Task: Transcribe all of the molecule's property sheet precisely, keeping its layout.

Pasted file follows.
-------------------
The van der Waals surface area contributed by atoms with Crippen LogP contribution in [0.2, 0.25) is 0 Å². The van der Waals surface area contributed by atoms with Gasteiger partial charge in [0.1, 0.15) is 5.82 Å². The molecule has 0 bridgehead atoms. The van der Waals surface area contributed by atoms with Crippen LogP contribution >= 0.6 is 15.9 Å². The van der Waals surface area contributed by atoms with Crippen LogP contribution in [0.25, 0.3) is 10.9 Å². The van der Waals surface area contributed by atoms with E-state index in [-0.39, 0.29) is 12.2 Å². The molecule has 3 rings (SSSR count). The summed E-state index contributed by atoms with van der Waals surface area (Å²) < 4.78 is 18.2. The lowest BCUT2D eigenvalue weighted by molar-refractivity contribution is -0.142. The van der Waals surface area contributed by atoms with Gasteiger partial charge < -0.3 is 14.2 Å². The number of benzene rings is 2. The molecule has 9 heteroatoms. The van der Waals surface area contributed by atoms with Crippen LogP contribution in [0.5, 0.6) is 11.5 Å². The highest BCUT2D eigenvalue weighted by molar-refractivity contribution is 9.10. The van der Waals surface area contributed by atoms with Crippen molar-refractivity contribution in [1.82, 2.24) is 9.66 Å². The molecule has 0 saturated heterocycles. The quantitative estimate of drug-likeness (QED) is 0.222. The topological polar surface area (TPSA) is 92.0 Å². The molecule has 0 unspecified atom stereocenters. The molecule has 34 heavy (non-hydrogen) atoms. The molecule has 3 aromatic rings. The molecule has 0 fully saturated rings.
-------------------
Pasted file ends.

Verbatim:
The van der Waals surface area contributed by atoms with Crippen LogP contribution in [0.2, 0.25) is 0 Å². The van der Waals surface area contributed by atoms with Gasteiger partial charge in [0.1, 0.15) is 5.82 Å². The molecule has 0 bridgehead atoms. The van der Waals surface area contributed by atoms with Crippen LogP contribution >= 0.6 is 15.9 Å². The van der Waals surface area contributed by atoms with Crippen LogP contribution in [0.25, 0.3) is 10.9 Å². The van der Waals surface area contributed by atoms with E-state index in [-0.39, 0.29) is 12.2 Å². The molecule has 3 rings (SSSR count). The summed E-state index contributed by atoms with van der Waals surface area (Å²) < 4.78 is 18.2. The lowest BCUT2D eigenvalue weighted by molar-refractivity contribution is -0.142. The van der Waals surface area contributed by atoms with Gasteiger partial charge < -0.3 is 14.2 Å². The number of benzene rings is 2. The molecule has 9 heteroatoms. The van der Waals surface area contributed by atoms with Crippen LogP contribution in [0.5, 0.6) is 11.5 Å². The highest BCUT2D eigenvalue weighted by molar-refractivity contribution is 9.10. The van der Waals surface area contributed by atoms with Crippen molar-refractivity contribution in [1.82, 2.24) is 9.66 Å². The molecule has 0 saturated heterocycles. The quantitative estimate of drug-likeness (QED) is 0.222. The topological polar surface area (TPSA) is 92.0 Å². The molecule has 0 unspecified atom stereocenters. The molecule has 34 heavy (non-hydrogen) atoms. The molecule has 3 aromatic rings. The molecule has 0 fully saturated rings.